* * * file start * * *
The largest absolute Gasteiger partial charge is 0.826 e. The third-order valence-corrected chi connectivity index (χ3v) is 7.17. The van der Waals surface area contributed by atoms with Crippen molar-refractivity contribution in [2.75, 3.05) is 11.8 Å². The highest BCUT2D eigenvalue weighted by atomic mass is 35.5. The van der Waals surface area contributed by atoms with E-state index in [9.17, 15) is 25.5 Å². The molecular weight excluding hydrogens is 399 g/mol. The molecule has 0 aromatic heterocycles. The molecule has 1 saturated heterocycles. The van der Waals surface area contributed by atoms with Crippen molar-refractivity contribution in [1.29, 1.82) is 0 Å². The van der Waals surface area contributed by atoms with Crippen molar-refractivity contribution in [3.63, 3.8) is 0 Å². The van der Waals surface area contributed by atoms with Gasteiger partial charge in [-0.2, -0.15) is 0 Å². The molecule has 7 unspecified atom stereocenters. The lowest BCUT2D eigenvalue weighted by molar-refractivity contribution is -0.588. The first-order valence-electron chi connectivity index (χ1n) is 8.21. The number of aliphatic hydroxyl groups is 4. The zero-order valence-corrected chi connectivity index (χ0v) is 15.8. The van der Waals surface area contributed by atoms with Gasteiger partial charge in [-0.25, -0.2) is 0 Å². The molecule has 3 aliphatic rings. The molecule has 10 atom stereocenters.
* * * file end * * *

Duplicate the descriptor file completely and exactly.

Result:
The largest absolute Gasteiger partial charge is 0.826 e. The third-order valence-corrected chi connectivity index (χ3v) is 7.17. The van der Waals surface area contributed by atoms with Crippen molar-refractivity contribution in [2.75, 3.05) is 11.8 Å². The highest BCUT2D eigenvalue weighted by atomic mass is 35.5. The van der Waals surface area contributed by atoms with E-state index in [9.17, 15) is 25.5 Å². The molecular weight excluding hydrogens is 399 g/mol. The molecule has 0 aromatic heterocycles. The molecule has 1 saturated heterocycles. The van der Waals surface area contributed by atoms with Crippen molar-refractivity contribution in [1.29, 1.82) is 0 Å². The van der Waals surface area contributed by atoms with Crippen molar-refractivity contribution in [3.63, 3.8) is 0 Å². The van der Waals surface area contributed by atoms with Gasteiger partial charge in [-0.2, -0.15) is 0 Å². The molecule has 7 unspecified atom stereocenters. The lowest BCUT2D eigenvalue weighted by molar-refractivity contribution is -0.588. The first-order valence-electron chi connectivity index (χ1n) is 8.21. The number of aliphatic hydroxyl groups is 4. The zero-order valence-corrected chi connectivity index (χ0v) is 15.8. The van der Waals surface area contributed by atoms with Gasteiger partial charge in [-0.25, -0.2) is 0 Å². The molecule has 3 aliphatic rings. The molecule has 10 atom stereocenters.